Just about the time Alexander Winchell, a professor of physics and civil engineering, stepped into a classroom and taught the first engineering class at the University of Michigan, a middle-aged woman by the name of Lydia E. Pinkham was 1,000 miles to the east, throwing herbs and alcohol into a pot on her kitchen stove. The year was 1854. For the University of Michigan, it was the beginning of a new chapter in education and research. For Pinkham, a pioneer in the pursuit of women's health and social rights, it was the start of a new phase in women's health care, because she was brewing an elixir that would become the most successful patent medicine of the century, and would have profound effects on women and women's health care. She didn't have an inkling that engineering would do more for her cause than her home brew ever would.
She never could've envisioned engineering professor Mohamed El-Sayed developing "smart particles" that enter cancer cells to deliver therapeutic drugs, killing the diseased cells without damaging the healthy cells nearby. Nor could she have foreseen the work of biomedical engineering professor Shu Takayama, who's investigating technology to reduce the burden on women during in vitro fertilization procedures. "We hope that better pregnancy rates will reduce the burden on women and improve the health of embryos, which will lead to healthier babies," Takayama said. Turning to another topic, he asked, "Why do women die from breast cancer? In most cases, it's because the tumor metastasizes to other parts of the body -- that's when the tumor really becomes deadly. If we could understand how tumor cells move through the blood stream to other organs and develop methods to stop the process, we could prevent metastasis and help cure breast cancer. We developed a microfluidic model of breast cancer metastasis. Now we can watch cancer cells flow through an engineered blood vessel to sites of metastasis. The model has allowed identification of new targets for anti-metastasis drugs."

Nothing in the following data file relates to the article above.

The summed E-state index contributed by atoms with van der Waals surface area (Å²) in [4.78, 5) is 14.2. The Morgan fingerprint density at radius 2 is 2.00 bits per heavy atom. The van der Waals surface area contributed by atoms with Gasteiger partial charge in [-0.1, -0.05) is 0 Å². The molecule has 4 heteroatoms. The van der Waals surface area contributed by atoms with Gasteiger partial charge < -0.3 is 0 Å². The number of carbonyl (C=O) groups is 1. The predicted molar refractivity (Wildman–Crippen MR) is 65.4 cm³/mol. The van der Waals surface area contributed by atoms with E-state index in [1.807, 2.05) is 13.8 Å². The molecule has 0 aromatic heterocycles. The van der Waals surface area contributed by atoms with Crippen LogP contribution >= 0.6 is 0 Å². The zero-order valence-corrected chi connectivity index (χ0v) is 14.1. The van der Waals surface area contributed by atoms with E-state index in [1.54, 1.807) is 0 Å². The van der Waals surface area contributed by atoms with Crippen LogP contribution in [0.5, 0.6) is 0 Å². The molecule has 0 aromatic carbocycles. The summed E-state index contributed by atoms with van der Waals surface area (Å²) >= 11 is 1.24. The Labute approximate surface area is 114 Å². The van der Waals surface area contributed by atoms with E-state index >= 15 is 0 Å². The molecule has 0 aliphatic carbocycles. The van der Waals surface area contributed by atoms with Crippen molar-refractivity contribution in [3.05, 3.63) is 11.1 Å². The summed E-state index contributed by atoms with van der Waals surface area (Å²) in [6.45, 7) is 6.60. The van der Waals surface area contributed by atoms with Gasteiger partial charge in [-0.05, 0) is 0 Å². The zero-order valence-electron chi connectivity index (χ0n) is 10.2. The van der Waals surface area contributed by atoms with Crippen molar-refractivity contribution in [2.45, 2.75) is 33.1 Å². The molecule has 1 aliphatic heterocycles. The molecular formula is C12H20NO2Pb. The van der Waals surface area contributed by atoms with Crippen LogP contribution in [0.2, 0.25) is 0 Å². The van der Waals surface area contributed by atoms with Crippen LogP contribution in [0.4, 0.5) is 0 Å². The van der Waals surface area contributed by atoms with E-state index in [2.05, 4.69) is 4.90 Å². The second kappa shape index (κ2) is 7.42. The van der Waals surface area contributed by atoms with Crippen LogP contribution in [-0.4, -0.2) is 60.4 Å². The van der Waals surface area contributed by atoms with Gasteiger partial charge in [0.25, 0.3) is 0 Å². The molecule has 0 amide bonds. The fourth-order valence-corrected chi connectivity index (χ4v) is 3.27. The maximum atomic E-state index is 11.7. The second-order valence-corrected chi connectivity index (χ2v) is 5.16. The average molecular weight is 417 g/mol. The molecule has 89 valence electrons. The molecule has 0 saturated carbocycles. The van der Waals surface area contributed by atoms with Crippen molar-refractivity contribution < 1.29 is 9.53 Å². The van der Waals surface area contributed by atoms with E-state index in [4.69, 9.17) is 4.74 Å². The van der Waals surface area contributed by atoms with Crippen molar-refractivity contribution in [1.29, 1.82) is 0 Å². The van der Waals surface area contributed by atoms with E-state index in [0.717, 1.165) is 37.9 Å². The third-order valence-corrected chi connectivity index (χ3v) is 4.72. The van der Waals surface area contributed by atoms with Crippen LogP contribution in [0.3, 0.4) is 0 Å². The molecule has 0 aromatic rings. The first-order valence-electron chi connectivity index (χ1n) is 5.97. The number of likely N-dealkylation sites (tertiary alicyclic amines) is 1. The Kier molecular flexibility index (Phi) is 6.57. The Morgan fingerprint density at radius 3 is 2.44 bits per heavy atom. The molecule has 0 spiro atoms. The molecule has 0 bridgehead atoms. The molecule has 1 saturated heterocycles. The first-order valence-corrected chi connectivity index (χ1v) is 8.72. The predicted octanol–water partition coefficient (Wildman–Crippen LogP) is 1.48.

Lydia E. Pinkham's Vegetable Compound was as unsophisticated as the doctors of her day -- they believed that almost all of women's sicknesses arose from their reproductive organs. Surgeons removed healthy ovaries for little or no reason -- a practice that had a mortality rate as high as 40 percent. So despite Pinkham's naiveté and the artless nature of her potion, when it burst on to the scene, offering an alternative to those barbaric practices, it flew off the shelves.
One hundred and fifty years ago, women pinned their hopes for better health care on an elixir that resembled a witch's brew more than it did medicine. Today their hopes lie with technology so complex and so incomprehensible to the average Joe and Jane that it too appears to be magic.
Read more about engineering and women’s health care:
Biomechanical analyses of anterior vaginal wall prolapse: MRI and computer modeling studies
Effect of Ultrasound on Penetration of Nanoparticles into Breast Cancer Spheroids
Experimental and Computational Analysis of Cancer Signaling Networks
Development of a Surgical Thermal Management System for the Elimination of Collateral Tissue Damage
Innovation for Women's Health -- the new MRI breast scanner
Platform Technology to Develop a Topical Cream to Treat Breast Pain
FDA Critical Path Initiative Can Advance Women's Health Through Modern Research and Analysis Methods